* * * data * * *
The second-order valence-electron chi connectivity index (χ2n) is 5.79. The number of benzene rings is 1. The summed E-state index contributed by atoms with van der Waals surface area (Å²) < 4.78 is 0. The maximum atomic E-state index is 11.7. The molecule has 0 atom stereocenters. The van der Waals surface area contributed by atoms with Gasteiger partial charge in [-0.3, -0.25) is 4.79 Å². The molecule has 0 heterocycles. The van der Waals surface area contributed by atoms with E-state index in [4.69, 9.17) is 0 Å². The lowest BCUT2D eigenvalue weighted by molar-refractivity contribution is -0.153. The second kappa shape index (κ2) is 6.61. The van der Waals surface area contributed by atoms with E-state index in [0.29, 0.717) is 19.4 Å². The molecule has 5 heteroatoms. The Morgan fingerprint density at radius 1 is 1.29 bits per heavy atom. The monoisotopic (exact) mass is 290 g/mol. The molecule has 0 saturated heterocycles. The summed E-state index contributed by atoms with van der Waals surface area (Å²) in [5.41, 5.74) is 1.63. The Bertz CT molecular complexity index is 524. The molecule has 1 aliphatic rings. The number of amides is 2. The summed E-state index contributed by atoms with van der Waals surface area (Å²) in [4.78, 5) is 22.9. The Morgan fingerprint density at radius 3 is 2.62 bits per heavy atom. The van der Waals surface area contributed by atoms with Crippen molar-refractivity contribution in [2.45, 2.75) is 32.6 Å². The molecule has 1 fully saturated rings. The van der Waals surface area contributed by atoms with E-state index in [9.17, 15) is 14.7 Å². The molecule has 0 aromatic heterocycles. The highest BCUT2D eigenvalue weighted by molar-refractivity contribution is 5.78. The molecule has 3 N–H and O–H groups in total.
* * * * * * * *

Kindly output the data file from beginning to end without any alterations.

The second-order valence-electron chi connectivity index (χ2n) is 5.79. The number of benzene rings is 1. The summed E-state index contributed by atoms with van der Waals surface area (Å²) < 4.78 is 0. The maximum atomic E-state index is 11.7. The molecule has 0 atom stereocenters. The van der Waals surface area contributed by atoms with Gasteiger partial charge in [-0.3, -0.25) is 4.79 Å². The molecule has 0 heterocycles. The van der Waals surface area contributed by atoms with E-state index in [4.69, 9.17) is 0 Å². The lowest BCUT2D eigenvalue weighted by molar-refractivity contribution is -0.153. The second kappa shape index (κ2) is 6.61. The van der Waals surface area contributed by atoms with E-state index in [0.29, 0.717) is 19.4 Å². The molecule has 5 heteroatoms. The Morgan fingerprint density at radius 1 is 1.29 bits per heavy atom. The monoisotopic (exact) mass is 290 g/mol. The molecule has 0 saturated heterocycles. The summed E-state index contributed by atoms with van der Waals surface area (Å²) in [5.41, 5.74) is 1.63. The Bertz CT molecular complexity index is 524. The molecule has 1 aliphatic rings. The number of amides is 2. The summed E-state index contributed by atoms with van der Waals surface area (Å²) in [4.78, 5) is 22.9. The Morgan fingerprint density at radius 3 is 2.62 bits per heavy atom. The van der Waals surface area contributed by atoms with Crippen molar-refractivity contribution in [2.45, 2.75) is 32.6 Å². The molecule has 1 fully saturated rings. The van der Waals surface area contributed by atoms with E-state index in [9.17, 15) is 14.7 Å². The molecule has 0 aromatic heterocycles. The highest BCUT2D eigenvalue weighted by molar-refractivity contribution is 5.78. The molecule has 3 N–H and O–H groups in total.